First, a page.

February 2019

February 2019


IRS Extends March 1 Filing Deadline for Farmers

At the last hour, IRS announced in Notice 2019-17 an extension to the March 1 deadline for farmers who did not make estimated tax payments by January 15, 2019. Under this Notice, farmers have until April 15 (April 17 in Maine or Massachusetts) to file their 2018 returns and pay in full any tax due. The Notice waives the IRC section 6654 penalty for failure to make estimated tax payments for these farmers and fishermen, but the relief must be requested. Continue reading here.


Iowa Department of Revenue Follows Suit

IDOR also announced on February 28, 2019 that it too would grant an extension to the March 1 deadline for farmers and fishermen who did not make estimated tax payments by January 15, 2019. These farmers will have until April 30 to file their Iowa returns and pay their income taxes without incurring estimated tax penalties. Read more here.


U.S. Supreme Court Agrees to Hear Key Clean Water Act Case

On February 19, 2019, the United States Supreme Court granted certiorari in a Clean Water Act (CWA) case with far-reaching implications for many industries, including agriculture. The case is Hawai‘i Wildlife Fund v. Cnty. of Maui, 886 F.3d 737 (9th Cir. 2018). The question the Court agreed to answer is: Does the CWA require a permit when pollutants originate from a point source but are conveyed to navigable waters by a nonpoint source, such as groundwater?

In County of Maui, the Ninth Circuit ruled that the county had violated the CWA by discharging pollutants from a point source into navigable waters without an NPDES permit. What makes the case unique is that the point sources at issue—wastewater injection wells—did not discharge the pollutants directly into the navigable water, the Pacific Ocean. Rather, the county injected the pollutant (treated wastewater called effluent) into groundwater, which carried the effluent from the point source to the navigable water. The Ninth Circuit ruled that because the indirect discharges were “fairly traceable” from the injection wells to the Ocean, an NPDES permit was required. Continue reading here.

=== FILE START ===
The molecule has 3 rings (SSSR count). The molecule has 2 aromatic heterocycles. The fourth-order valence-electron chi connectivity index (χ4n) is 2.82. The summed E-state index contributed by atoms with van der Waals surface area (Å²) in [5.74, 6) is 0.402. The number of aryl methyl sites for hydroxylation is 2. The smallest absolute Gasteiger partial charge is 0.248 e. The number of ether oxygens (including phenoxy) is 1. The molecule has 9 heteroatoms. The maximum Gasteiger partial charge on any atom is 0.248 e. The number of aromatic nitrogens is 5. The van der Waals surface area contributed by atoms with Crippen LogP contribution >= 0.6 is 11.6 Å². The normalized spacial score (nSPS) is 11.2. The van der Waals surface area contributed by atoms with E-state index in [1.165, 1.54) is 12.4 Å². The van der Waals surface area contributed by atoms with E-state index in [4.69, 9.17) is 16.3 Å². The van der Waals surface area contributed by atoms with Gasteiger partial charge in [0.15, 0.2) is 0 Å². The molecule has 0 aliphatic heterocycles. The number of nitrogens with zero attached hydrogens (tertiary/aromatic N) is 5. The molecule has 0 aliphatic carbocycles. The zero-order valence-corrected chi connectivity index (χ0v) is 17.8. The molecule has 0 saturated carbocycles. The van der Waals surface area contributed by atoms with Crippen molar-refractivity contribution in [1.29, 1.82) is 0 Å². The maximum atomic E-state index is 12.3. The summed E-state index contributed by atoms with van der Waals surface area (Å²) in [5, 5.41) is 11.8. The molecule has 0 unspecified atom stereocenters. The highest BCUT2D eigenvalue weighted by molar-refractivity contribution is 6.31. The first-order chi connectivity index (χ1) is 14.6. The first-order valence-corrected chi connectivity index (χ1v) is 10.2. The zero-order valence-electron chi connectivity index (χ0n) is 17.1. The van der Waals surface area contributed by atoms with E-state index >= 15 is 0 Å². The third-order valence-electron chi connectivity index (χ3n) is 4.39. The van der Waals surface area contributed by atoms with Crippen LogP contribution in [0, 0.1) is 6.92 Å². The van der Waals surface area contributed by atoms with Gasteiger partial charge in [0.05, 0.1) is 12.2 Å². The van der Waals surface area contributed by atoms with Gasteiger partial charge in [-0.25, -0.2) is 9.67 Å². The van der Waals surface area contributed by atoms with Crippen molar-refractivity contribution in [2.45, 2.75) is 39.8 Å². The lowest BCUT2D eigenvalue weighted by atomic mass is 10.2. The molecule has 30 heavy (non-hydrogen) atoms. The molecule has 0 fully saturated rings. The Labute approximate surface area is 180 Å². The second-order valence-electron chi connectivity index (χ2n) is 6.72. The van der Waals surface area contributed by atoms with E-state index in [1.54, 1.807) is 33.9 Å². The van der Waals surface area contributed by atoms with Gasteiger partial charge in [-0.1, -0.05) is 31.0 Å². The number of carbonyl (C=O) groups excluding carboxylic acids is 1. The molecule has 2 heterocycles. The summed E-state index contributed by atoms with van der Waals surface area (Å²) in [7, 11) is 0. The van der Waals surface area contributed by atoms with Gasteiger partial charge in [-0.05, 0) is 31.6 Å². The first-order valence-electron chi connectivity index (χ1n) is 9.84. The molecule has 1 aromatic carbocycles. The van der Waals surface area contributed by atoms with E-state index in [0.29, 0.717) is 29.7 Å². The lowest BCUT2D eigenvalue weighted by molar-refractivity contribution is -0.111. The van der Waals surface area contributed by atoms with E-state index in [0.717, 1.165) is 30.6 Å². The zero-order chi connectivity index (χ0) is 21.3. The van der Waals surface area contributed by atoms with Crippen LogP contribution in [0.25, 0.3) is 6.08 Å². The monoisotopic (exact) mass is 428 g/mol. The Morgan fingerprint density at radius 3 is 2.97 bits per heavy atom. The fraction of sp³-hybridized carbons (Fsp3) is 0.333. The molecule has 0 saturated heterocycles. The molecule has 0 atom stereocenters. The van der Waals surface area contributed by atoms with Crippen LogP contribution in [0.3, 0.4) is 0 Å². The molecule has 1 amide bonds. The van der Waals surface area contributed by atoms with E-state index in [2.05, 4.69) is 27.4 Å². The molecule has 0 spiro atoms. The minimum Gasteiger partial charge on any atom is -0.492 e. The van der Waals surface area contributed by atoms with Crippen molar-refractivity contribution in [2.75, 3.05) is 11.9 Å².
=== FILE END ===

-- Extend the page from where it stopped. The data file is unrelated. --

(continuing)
March 1 Triggers Important Farm Lease Questions

My tenant and I signed a written lease for the 2019 crop year. The lease provides that the rent is due, up front, on March 1. It’s March 6 and my tenant hasn’t paid. I am afraid that he does not have the money. What can I do?

First, it is important to note that requiring rent up front is a good idea for landlords wishing to minimize disputes and problems associated with a tenant’s nonpayment of rent.  Nonetheless, this protective approach does not always guarantee smooth sailing. Sometimes, a landlord will be forced to confront a nonpayment situation early on in the lease term. Continue reading this answer here.

I leased a parcel of farmground during the 2018 crop year. I was unable, however, to complete my harvest because of unexpected weather conditions. I still have corn in the ground, but my lease terminates March 1, 2019. What can I do?

Given the crazy weather of 2018-19, this is a common question we've been fielding. Read this answer here.

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CALT does not provide legal advice. Any information provided on this website is not intended to be a substitute for legal services from a competent professional. CALT's work is supported by fee-based seminars and generous private gifts. Any opinions, findings, conclusions or recommendations expressed in the material contained on this website do not necessarily reflect the views of Iowa State University.

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